The next billion-dollar beauty brand likely won’t come from industry insiders, but instead from industry outsiders.
Several beauty accelerators designed to support fledgling brands have emerged in the last five years. There’s Sephora Accelerate, Credo for Change, Ulta Beauty’s MUSE Accelerator, Tower28’s Clean Beauty Summer School, True Beauty Ventures x Bridge Mentorship, and Glow Recipe Mentorship, to name a few. Their rise signals a shift that’s revealing, in terms of the state of the beauty: Innovation isn’t coming from the top within corporations; it’s coming from people outside the industry, especially founders of color.
Accelerators play an important role in bridging the information gap and helping founders realize their vision through mentorship. In 2019, Sandra Velasquez founded Nopalera, a bath and body wellness brand that pays homage to her Mexican roots. Recalling the very early days of Nopalera, she said she struggled to find manufacturers, 3PL warehouses and co-packers.
“I [came from] outside the industry, so it was a lot of effort on my part to find people who could help me,” said Velasquez. “Cohorts and accelerators introduced me to people who were then able to recommend [the third-party partners] I needed.”
Keta Burke-Williams, founder of fragrance brand Ourside, shared a similar story. The first accelerator she participated in was Tower28’s Clean Beauty Summer School. She was paired with a mentor who helped her find a fragrance manufacturer.
“I had thoughts and perspectives on what it meant to create and run a company, but obviously, there are many nuances within the beauty and fragrance landscape,” she said.
Many beauty accelerators emerged in response to the 2020 Black Lives Matter movement’s spotlight on racism within the beauty industry, which also drove instances of activism like brands signing on for Aurora James’s 15 Percent Pledge. The 15 Percent Pledge called on retailers to support BIPOC founders by selling a larger percentage of their brands.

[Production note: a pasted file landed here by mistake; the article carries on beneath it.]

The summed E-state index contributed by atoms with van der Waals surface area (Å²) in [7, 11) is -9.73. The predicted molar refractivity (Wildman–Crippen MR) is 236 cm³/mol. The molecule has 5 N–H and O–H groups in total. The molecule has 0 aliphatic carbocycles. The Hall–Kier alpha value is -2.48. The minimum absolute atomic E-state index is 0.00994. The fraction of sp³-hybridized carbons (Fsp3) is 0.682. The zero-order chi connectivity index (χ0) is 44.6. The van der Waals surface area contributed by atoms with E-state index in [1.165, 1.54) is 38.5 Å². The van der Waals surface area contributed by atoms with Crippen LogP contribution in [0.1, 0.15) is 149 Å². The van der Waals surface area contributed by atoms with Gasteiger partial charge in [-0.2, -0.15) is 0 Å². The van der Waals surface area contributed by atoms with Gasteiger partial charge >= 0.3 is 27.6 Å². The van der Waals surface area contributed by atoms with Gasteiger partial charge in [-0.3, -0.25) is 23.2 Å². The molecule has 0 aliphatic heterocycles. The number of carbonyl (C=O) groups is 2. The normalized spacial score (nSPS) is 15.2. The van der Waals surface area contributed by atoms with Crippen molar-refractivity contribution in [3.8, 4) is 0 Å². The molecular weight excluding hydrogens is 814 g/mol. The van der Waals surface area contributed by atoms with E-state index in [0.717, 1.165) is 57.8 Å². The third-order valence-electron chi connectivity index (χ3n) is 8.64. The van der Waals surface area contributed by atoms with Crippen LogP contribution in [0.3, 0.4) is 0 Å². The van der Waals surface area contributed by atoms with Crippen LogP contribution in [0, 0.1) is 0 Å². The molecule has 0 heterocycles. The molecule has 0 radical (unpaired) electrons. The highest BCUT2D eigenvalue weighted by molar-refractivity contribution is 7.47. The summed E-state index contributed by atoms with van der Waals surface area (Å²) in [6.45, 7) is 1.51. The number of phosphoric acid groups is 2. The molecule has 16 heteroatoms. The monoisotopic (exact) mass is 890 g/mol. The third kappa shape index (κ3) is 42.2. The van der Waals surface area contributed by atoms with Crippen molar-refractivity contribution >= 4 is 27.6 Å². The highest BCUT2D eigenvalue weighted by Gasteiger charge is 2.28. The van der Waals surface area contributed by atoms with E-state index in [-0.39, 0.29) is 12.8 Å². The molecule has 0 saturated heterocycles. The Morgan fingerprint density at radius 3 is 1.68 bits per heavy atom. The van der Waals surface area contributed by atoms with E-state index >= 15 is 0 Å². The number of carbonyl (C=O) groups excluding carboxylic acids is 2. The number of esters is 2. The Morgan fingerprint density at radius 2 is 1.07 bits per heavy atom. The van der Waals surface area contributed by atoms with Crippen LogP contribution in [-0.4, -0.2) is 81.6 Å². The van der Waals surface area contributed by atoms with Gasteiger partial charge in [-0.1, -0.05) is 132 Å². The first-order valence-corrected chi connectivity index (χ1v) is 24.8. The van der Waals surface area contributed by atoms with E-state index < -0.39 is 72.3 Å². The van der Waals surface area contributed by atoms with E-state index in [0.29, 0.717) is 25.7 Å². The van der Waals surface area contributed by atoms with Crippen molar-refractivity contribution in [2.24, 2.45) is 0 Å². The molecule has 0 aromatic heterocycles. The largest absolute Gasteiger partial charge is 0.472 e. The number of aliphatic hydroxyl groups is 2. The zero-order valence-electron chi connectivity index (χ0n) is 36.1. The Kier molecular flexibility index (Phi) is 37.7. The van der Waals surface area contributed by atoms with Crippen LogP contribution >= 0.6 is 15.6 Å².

In 2022, Credo For Change opened its applications to any BIPOC beauty brand, regardless of its stage of growth, a move signaling Credo’s commitment to diversity within the beauty industry. Sephora relaunched its accelerator program in 2021 to support founders of color, with the result being Sephora’s first-ever cohort exclusively consisting of founders of color. Glow Recipe’s mentorship program requires that businesses are POC-owned and founded. They must also be U.S.-based and have four or fewer full-time employees.
Rauvan Dulay, vp of merchandising, business development and strategy at Sephora, said, “One of the most exciting things about the revamp of the program is that all participants are now given the opportunity to launch their brands at Sephora. In the past year, we’ve introduced six new BIPOC-owned brands to Sephora via the Accelerate program, with even more scheduled to debut within the coming months.” Since the relaunch, all participating Sephora Accelerate brands have found their way onto Sephora shelves, including Kulfi Beauty, Topicals and 54 Thrones.